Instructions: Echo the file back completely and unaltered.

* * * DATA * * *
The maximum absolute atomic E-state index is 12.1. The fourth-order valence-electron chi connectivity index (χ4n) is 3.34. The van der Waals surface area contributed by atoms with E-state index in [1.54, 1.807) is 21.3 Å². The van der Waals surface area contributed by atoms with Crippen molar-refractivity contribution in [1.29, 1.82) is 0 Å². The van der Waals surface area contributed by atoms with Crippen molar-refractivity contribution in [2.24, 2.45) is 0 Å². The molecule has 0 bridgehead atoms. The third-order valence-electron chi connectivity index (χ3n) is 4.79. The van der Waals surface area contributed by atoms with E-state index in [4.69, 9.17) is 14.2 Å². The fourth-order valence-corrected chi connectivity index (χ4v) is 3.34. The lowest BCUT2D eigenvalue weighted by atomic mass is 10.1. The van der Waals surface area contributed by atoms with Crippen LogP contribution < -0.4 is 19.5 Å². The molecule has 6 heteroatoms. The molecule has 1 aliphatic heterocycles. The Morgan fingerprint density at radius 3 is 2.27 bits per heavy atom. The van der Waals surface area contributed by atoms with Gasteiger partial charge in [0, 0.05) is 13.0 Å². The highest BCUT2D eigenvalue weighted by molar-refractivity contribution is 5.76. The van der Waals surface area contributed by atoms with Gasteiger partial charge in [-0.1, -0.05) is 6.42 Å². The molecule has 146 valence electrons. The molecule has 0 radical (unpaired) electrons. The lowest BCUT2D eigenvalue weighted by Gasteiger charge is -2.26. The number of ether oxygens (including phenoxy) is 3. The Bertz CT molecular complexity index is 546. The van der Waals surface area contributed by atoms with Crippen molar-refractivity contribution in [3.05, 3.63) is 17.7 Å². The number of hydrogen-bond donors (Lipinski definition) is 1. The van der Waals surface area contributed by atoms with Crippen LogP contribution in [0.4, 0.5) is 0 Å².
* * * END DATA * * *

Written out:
The maximum absolute atomic E-state index is 12.1. The fourth-order valence-electron chi connectivity index (χ4n) is 3.34. The van der Waals surface area contributed by atoms with E-state index in [1.54, 1.807) is 21.3 Å². The van der Waals surface area contributed by atoms with Crippen molar-refractivity contribution in [1.29, 1.82) is 0 Å². The van der Waals surface area contributed by atoms with Crippen molar-refractivity contribution in [2.24, 2.45) is 0 Å². The molecule has 0 bridgehead atoms. The third-order valence-electron chi connectivity index (χ3n) is 4.79. The van der Waals surface area contributed by atoms with E-state index in [4.69, 9.17) is 14.2 Å². The fourth-order valence-corrected chi connectivity index (χ4v) is 3.34. The lowest BCUT2D eigenvalue weighted by atomic mass is 10.1. The van der Waals surface area contributed by atoms with Crippen LogP contribution < -0.4 is 19.5 Å². The molecule has 6 heteroatoms. The molecule has 1 aliphatic heterocycles. The Morgan fingerprint density at radius 3 is 2.27 bits per heavy atom. The van der Waals surface area contributed by atoms with Gasteiger partial charge in [0, 0.05) is 13.0 Å². The highest BCUT2D eigenvalue weighted by molar-refractivity contribution is 5.76. The van der Waals surface area contributed by atoms with Gasteiger partial charge in [-0.1, -0.05) is 6.42 Å². The molecule has 146 valence electrons. The molecule has 0 radical (unpaired) electrons. The lowest BCUT2D eigenvalue weighted by Gasteiger charge is -2.26. The number of ether oxygens (including phenoxy) is 3. The Bertz CT molecular complexity index is 546. The van der Waals surface area contributed by atoms with Crippen molar-refractivity contribution in [3.05, 3.63) is 17.7 Å². The number of hydrogen-bond donors (Lipinski definition) is 1. The van der Waals surface area contributed by atoms with Crippen LogP contribution in [0.4, 0.5) is 0 Å².